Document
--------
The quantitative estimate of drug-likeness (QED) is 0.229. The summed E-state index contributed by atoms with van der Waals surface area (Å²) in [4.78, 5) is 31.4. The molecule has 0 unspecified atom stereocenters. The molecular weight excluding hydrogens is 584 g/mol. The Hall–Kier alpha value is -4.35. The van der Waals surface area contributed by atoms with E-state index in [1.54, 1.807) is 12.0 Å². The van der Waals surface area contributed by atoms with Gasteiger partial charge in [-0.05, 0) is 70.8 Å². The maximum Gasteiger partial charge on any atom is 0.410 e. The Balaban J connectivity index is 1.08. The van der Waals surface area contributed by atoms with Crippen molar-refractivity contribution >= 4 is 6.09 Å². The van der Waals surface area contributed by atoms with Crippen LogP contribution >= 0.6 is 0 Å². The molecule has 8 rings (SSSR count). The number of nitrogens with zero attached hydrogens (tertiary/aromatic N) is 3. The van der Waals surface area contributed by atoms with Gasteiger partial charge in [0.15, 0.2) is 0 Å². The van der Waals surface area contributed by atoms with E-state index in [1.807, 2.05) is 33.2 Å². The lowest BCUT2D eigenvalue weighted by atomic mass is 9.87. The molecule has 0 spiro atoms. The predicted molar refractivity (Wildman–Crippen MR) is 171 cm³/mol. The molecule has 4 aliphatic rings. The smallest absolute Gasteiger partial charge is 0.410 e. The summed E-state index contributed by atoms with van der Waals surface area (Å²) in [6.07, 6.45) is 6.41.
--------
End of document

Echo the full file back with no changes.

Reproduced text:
The quantitative estimate of drug-likeness (QED) is 0.229. The summed E-state index contributed by atoms with van der Waals surface area (Å²) in [4.78, 5) is 31.4. The molecule has 0 unspecified atom stereocenters. The molecular weight excluding hydrogens is 584 g/mol. The Hall–Kier alpha value is -4.35. The van der Waals surface area contributed by atoms with E-state index in [1.54, 1.807) is 12.0 Å². The van der Waals surface area contributed by atoms with Gasteiger partial charge in [-0.05, 0) is 70.8 Å². The maximum Gasteiger partial charge on any atom is 0.410 e. The Balaban J connectivity index is 1.08. The van der Waals surface area contributed by atoms with Crippen molar-refractivity contribution >= 4 is 6.09 Å². The van der Waals surface area contributed by atoms with Crippen LogP contribution >= 0.6 is 0 Å². The molecule has 8 rings (SSSR count). The number of nitrogens with zero attached hydrogens (tertiary/aromatic N) is 3. The van der Waals surface area contributed by atoms with Gasteiger partial charge in [0.15, 0.2) is 0 Å². The van der Waals surface area contributed by atoms with E-state index in [1.807, 2.05) is 33.2 Å². The lowest BCUT2D eigenvalue weighted by atomic mass is 9.87. The molecule has 0 spiro atoms. The predicted molar refractivity (Wildman–Crippen MR) is 171 cm³/mol. The molecule has 4 aliphatic rings. The smallest absolute Gasteiger partial charge is 0.410 e. The summed E-state index contributed by atoms with van der Waals surface area (Å²) in [6.07, 6.45) is 6.41.